Today’s tips and tricks video will show you how to save the text that ImageReader captures to a number of document formats and how each will look after exporting. Watch the video right here by clicking on the play button below or go onto YouTube and watch it there.
I like the idea of sewing but even when I had perfect vision, after each and every project, I would swear to myself that I would never sew again. For those of you who still enjoy the battle but struggle with threading those pesky needles, here is a link with some great low vision sewing and crafting techniques.
If that’s not enough, my low vision sister has her own methods that she’d like to share:
I use a wire needle threader and fine crochet hook to thread needles.
In my recent blog post about my upcoming Disney vacation, I received some advice in the comments that really clung with me throughout my Disney experience: “just let the kid inside of you out – nobody knows you and will remember you.” Thank you. It didn’t take long for me to incorporate this philosophy.
But besides having magical fun with my daughter, my mission was to check out Disney’s handheld device with audio description, intended to give equal access to blind and visually impaired Disney Theme Park guests. The device tells you what’s around you in varying level of detail. I had heard some positive feedback from some Disney guests that are blind, but given my relative ease in navigating due to my normal peripheral vision, I wasn’t sure if this device would benefit me enough to risk an intrusion into our fun. Would this device be like a third wheel?
I must admit, I do not watch Dancing with the Stars (DWTS) – not because it doesn’t look like an interesting show, but I just can’t add ANOTHER one into my repertoire Plus, I did take a ballroom dancing class in college which ended in a concussion so maybe ballroom dancing and I just aren’t meant to get along.
In any case, my boss sent me a video the other day – not only is DWTS a reality show, but periodically, they have pro dancers delight the audience with their amazing moves. Earlier this month, the guest star was 17-year-old Brilynn Rakes, who also happens to be legally blind from the eye condition Nystagmus. She truly has an amazing attitude, calling them her “dancing eyes”, which she says is just perfect for her.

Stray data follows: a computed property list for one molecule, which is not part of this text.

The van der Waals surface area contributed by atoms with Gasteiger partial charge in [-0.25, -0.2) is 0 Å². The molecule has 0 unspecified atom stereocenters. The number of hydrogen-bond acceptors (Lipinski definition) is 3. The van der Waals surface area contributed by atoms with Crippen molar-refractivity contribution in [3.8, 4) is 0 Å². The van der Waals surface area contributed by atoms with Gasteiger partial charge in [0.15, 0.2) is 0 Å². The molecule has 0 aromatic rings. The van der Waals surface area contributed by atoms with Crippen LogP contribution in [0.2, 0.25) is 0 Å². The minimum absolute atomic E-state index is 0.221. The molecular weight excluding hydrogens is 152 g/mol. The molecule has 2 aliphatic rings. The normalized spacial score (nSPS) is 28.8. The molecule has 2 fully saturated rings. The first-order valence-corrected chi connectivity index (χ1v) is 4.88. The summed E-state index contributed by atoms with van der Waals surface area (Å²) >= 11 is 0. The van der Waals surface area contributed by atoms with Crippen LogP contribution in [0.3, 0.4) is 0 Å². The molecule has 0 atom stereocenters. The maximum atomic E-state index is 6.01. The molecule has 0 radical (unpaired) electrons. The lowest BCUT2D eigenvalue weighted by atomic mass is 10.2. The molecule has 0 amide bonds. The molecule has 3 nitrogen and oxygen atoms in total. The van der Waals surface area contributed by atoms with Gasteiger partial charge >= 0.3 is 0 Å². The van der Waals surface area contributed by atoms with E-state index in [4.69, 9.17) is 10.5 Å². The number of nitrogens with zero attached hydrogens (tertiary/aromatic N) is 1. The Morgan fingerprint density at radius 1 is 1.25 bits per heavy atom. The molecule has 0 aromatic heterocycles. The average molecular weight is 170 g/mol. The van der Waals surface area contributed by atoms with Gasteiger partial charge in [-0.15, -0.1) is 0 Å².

“Most people use their sight and they use their mirror to see what they’re doing and how they’re dancing. I don’t,” says Brilynn. “I have to go from what I feel.” Her reaction when she learns that she’ll be dancing with show pro Derek Hough is just adorable.
Head over to this website to watch two videos of Brilynn – the first is her back story that aired on the show along with her dance with Derek (I love how the song she danced to is by Grace Potter and the Nocturnals – the lead singer is not only from our home state of Vermont but she is also legally blind). The second video is Brilynn’s behind the scenes explanation of what this dance meant to her and how she overcomes her eye condition to dance with confidence and grace. Enjoy!
We recently added even more in-person training sessions into our schedule! If you are a teacher that needs to know how to use the latest screen magnification technology, an IT professional that assists low-vision clients, a student or current ZoomText customer who is looking to know how to get the most out of ZoomText, then [...]
As you have probably heard, we recently released ZoomText ImageReader, a companion product to ZoomText that makes printed text accessible. Put an item (book, magazine, document, etc.) underneath the included document camera, snap a picture, and a few seconds later the text appears in large, high-contrast fonts and is read aloud in natural-sounding voices. The [...]
Did you know that we offer FREE WEBINARS on ZoomText? Here's a list of the ones coming up soon but we can also customize one for you! If you have a group of at least 5 people, we'll work with you to create one that fits your needs. Just send us an email to firstname.lastname@example.org.
Check out the training page to sign up for one of our free "getting started with ZoomText" or "What's new in ZoomText 10?" webinars. They run for about a half hour with an additional 15 minutes for questions. We'd love to see you there!